Evolution and Its Discontents

Exhibition on Charles Darwin at New York's American Museum of Natural History (2005)
Exhibition on Charles Darwin at New York's American Museum of Natural History (2005) (Mary Altaffer / Ap)

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Reviewed by David Brown
Sunday, August 27, 2006


An Intimate Portrait of Charles Darwin

and the Making of His Theory of Evolution

By David Quammen

Atlas/Norton. 304 pp. $22.95


The Case Against Intelligent Design

By Michael Shermer

Times. 199 pp. $22

Evolution isn't hard to understand; you don't need to know about thermodynamics or the unique property of the speed of light. Evidence for it is part of ordinary life, visible in both the general similarity of many organisms and the crucial differences between them. Evolution has an intuitive logic that isn't the case with, say, Einstein's ideas.

So why do people have such a hard time accepting evolution and its engine, natural selection? How could it be that in 2005, according to a Pew Research Center poll, 42 percent of Americans surveyed believed that "living things have existed in their present form since the beginning of time"? These two wonderful books try to explain why such a richly documented and proven theory (by science's standard, which allows no certain proof outside mathematics) remains so difficult for some people to accept.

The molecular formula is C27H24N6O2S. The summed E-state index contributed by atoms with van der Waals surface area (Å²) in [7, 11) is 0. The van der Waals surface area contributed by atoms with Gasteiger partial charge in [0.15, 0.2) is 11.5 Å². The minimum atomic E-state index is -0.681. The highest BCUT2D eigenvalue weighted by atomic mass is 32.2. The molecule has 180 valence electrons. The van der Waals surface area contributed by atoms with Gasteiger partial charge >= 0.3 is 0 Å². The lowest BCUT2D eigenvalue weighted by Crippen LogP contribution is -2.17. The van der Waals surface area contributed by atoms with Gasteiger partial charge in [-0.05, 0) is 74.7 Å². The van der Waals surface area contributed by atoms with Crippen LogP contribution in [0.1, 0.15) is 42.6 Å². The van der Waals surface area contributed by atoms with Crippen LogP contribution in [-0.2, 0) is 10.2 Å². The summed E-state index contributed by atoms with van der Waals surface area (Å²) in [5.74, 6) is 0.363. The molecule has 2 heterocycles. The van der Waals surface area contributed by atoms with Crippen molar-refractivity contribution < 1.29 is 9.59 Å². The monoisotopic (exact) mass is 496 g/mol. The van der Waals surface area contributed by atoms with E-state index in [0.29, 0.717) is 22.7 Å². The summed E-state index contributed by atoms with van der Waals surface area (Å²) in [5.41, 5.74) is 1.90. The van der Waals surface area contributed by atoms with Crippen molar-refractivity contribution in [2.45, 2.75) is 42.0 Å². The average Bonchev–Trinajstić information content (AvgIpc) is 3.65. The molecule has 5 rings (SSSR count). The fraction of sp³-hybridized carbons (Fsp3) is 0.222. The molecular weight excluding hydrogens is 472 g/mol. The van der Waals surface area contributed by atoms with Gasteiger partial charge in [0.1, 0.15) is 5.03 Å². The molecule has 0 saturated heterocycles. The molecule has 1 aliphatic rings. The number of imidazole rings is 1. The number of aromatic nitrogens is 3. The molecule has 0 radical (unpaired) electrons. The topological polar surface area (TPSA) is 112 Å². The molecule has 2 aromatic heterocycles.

The Reluctant Mr. Darwin comes at the theory, and opposition to it, historically. It lays out the conditions, both personal and cultural, that allowed the brainstorm of natural selection to hit Charles Darwin and Alfred Russel Wallace, two Englishmen, more or less simultaneously in the late 1850s. David Quammen, a science writer whose previous works include The Song of the Dodo , begins his story with Darwin's return to England in 1836 after five years wandering with the survey ship HMS Beagle. (He would never leave again.) Quammen's book is about the birth of an idea, seen through the life of person who birthed it.

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